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Originally published February 27, 2009 at 12:00 AM | Page modified February 27, 2009 at 12:33 PM

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Retail Report

In depressed economy, consumers go for comfort of mac'n'cheese

The owner of Cucina Fresca, a pasta and sauce company south of Georgetown, pays his 30-some employees more than minimum wage, plus paid vacations and holidays, and he is keenly aware of how unusual it is to be growing and hiring in this economy.

Seattle Times business reporters

A couple years ago, Brad Glaberson had trouble hiring a delivery-truck driver for less than $15 an hour.

Now, he said, "I literally have people coming and saying, 'I'll work for you for minimum wage.' "

The owner of Cucina Fresca, a pasta and sauce company south of Georgetown, pays his 30-some employees more than minimum wage, plus paid vacations and holidays, and he is keenly aware of how unusual it is to be growing and hiring in this economy.

Cucina Fresca has nearly tripled its work force since Glaberson bought it in 2006, and annual sales are up 35 percent over the past two years to more than $3 million.

Despite an economy rife with layoffs and demolished retirement accounts, Cucina Fresca hasn't seen a decline in the number of consumers willing to pay $9 to $10 for 20 ounces of frozen macaroni and cheese.

The mac-and-cheese line, introduced last year, is more than a nicely packaged children's meal.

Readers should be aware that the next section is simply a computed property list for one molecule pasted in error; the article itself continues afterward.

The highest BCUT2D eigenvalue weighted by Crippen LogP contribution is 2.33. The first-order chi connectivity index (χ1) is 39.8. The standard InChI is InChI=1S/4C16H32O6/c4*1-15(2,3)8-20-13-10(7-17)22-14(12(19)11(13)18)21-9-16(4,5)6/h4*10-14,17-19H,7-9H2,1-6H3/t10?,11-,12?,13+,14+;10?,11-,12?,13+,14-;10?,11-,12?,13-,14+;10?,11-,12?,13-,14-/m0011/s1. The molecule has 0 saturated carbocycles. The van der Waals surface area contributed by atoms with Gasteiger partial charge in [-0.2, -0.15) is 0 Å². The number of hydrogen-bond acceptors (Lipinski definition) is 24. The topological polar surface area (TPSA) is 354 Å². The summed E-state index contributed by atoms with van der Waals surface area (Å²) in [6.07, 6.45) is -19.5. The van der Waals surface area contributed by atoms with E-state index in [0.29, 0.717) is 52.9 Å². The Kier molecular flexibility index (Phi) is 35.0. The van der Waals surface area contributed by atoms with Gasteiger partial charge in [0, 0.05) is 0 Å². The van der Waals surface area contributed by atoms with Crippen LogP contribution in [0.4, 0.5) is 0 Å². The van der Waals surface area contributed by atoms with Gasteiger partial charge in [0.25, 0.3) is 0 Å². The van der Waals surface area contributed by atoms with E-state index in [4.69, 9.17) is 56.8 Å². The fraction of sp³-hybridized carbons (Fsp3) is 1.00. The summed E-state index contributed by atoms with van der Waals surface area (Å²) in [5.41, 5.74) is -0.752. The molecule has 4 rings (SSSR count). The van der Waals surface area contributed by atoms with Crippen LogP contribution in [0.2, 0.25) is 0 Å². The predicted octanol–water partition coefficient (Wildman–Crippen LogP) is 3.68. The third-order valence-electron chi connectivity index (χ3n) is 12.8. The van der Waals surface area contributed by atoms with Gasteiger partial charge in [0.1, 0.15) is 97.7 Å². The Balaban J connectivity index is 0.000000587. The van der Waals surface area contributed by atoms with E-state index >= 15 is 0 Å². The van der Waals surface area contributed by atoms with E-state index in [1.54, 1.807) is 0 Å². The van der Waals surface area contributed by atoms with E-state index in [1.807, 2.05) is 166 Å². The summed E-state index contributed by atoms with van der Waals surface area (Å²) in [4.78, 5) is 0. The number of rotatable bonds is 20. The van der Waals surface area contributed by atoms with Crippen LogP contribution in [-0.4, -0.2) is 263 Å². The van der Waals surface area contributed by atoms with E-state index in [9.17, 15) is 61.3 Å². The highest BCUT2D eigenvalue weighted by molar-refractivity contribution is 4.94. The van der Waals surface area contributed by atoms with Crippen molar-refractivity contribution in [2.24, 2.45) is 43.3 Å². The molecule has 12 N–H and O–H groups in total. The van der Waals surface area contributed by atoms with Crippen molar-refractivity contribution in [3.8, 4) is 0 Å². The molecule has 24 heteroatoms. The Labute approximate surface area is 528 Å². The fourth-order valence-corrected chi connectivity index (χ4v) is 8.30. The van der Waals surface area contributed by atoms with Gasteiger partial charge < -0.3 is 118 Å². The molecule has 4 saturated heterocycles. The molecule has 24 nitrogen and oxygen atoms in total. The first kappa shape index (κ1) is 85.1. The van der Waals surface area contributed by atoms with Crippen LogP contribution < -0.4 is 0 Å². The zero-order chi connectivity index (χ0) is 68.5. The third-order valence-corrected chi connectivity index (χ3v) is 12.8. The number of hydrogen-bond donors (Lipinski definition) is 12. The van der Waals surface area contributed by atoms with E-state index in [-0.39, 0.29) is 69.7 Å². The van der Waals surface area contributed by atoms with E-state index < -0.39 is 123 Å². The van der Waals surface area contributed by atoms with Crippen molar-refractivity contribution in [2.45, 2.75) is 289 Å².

For one thing, Cucina Fresca's "macaroni" is actually penne pasta, and it comes in three fancy cheese flavors: Gorgonzola, creamy fontina and smoked Gruyère. A sharp white cheddar version is in the works.

The smoked Gruyère is already one of the company's best sellers, rivaling its fresh tomato vodka sauce.

"We use super high-end, expensive ingredients," Glaberson said. Still, even he is amazed that some online customers "pay $55 for overnight shipping of $30 worth of mac and cheese."

The mac-and-cheese is Cucina Fresca's only frozen product, but Glaberson is working hard on a line of frozen lasagnas.

"Every day I think of something I want to do and start working on it and bringing it to market. There's no red tape," he said.

Since buying the company from Jay Beattie three years ago, Glaberson has expanded from five products to 30.

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He also expanded its customer base from restaurants and a handful of grocery stores in Seattle to more than 150 stores in seven states. Locally, Cucina Fresca pastas and sauces are sold at Metropolitan Market, Whole Foods, Thriftway, Town & Country Markets and QFC.

Trained at the prestigious Culinary Institute of America in Hyde Park, N.Y., Glaberson has been a chef at the Canyon Ranch resort in Tucson and a private chef.

He came to work for Cucina Fresca about six years ago, and when Beattie decided to sell it, Glaberson "mortgaged every single thing I had and bought the company."

He's ahead of schedule in paying off the debt and does not want investors.

"I don't want to ever get a phone call from someone who's telling me how to run my company," Glaberson said. "I can't sit in stupid meetings with stupid people saying stupid things."

— Melissa Allison

Tidbits

TBC, a clothing boutique near Pacific Place in downtown Seattle, has closed its doors. Short for "To Be Continued," TBC sold discounted merchandise from Sway & Cake, another downtown boutique owned by Tamara Donaghy. — AM